Mr. Philip D. Burden
P.O. Box 863,
Chalfont St. Giles, Bucks HP6 9HD,
Tel: +44 (0) 1494 76 33 13
I. Parts 1 and 2 bound as separate volumes. ‘Description Exacte des Palais du Roy, et des Maisons les plus considerable des Seigneurs & des Gentilshommes de la Grande Bretagne. Le tout dessine sur les lieux, & grave en quatre-vingt Planches ou l’on voit aussi les Armes des Seigneurs & Gentils hommes’. 1716.
Part 1, pp. (10), with 80 engraved plates, plates 22 & 23 joined, including folding plate 24* of Hatfield House as called for
Part 2, pp. (8), with 64 engraved plates
II. ‘Description exacte des Villes, Eglises, Cathedrales, Hopitaux, Ports de Mer, &c. de la Grande Bretagne’. 1714.
pp. 14, (2), with 67 engraved plates on 58 sheets including several large folding views and a genealogical table, with cancel slip instructing the binder to join certain pairs of plates
III. ‘Description exacte des Villes, Eglises, Cathedrales, Hôpitaux, Ports de Mer, &c. de la Grande Bretagne … auquel on ajoute un Atlas de l’Angleterre’ 1715; ‘Atlas Anglois, ou description generale de l’Angleterre, contenant une description geographique de chaque province, avec les cartes, les genealogies des plus illustres familles, & les archeveches & eveches’. 1714.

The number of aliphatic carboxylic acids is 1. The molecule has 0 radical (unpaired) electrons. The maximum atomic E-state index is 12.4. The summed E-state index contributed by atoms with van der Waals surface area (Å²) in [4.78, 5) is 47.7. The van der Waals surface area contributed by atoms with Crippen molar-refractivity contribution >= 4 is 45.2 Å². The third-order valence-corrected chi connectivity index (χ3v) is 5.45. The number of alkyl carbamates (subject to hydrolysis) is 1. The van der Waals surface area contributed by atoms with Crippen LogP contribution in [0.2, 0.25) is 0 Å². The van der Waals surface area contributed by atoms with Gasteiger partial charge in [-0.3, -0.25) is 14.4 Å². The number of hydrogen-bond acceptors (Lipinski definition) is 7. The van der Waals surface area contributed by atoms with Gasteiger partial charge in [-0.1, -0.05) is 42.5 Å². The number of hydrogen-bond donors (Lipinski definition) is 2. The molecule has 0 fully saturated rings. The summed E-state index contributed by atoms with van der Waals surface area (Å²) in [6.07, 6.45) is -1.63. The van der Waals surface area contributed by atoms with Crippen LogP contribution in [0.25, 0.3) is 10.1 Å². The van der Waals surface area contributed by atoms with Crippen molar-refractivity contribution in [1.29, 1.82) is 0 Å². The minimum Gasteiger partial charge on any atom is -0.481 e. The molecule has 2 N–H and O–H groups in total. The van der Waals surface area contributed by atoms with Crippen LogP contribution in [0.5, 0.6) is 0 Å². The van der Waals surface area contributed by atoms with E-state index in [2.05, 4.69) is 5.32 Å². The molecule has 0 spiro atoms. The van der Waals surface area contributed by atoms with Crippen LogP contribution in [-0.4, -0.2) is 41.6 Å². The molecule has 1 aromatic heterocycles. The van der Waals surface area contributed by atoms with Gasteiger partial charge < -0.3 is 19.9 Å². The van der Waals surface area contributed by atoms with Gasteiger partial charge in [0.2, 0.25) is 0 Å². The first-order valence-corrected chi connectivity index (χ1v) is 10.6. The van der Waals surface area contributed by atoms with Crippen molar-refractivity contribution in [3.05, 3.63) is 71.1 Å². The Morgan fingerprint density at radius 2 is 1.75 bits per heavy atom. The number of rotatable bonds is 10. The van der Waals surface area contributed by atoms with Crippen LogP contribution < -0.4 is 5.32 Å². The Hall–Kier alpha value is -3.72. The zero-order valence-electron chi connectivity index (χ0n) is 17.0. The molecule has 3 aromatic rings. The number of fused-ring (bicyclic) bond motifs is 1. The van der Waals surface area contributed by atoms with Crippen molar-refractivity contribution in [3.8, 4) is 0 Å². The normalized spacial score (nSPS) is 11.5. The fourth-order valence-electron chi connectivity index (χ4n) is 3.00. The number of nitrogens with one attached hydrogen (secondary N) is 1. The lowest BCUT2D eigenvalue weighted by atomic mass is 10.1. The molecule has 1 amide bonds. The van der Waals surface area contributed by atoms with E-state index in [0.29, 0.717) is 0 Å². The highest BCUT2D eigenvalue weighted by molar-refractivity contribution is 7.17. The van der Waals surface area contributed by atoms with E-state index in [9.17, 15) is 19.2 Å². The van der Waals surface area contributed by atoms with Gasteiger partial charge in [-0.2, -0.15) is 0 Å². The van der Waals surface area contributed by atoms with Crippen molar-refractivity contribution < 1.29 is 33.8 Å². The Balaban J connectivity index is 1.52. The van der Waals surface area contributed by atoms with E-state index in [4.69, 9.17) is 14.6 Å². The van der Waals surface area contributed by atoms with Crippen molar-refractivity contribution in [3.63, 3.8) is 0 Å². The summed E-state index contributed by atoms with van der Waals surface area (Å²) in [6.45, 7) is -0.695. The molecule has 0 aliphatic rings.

pp. 12, (2), with 61 engraved plates on 53 sheets; ‘Atlas Anglois’ …, pp. 16, (2), with 41 engraved maps on 40 double-page sheets, general map by De Wit, county maps by Jansson and Blaeu, most with the imprint of Schenk and Valk.
The seventeenth century had seen the wonderful topographical work of Wenceslaus Hollar, but his impact on native illustrators was slight. The job of recording the English landscape passed to the Dutch. Two particular individuals were Joannes Kip (1653?-1721) and Leonard Knyff (1650-1722). Kip was an artist and engraver born in Amsterdam ‘in or before’ 1653. He trained under Bastiaen Stopendael from May 1668. Married in Amsterdam, his known work there extends to 1688. He then appears in London, no doubt following the trail set by William of Orange, the new William III of England. He produced many works in England but he is best known for engraving the views of Knyff’s country seats for this work. The idea of birds-eye views of places had been around for some time and had even been incorporated into atlases such as those by Joan Blaeu and John Speed.
Knyff advertised in the ‘Post Man’ for 31 May–3 June 1701 offering subscriptions for the ‘Britannia Illustrata’ that he had ‘undertaken, by way of Subscription, the Drawing and Printing of 100 Noblemen and Gentlemens Seats, whereof 60 are finished, and the Subscription not being full … [For £10] every Subscriber shall have two prints of each impression, which makes in all 200’. Each subscription would enable their house and grounds to be engraved, his coat of arms engraved on the plate.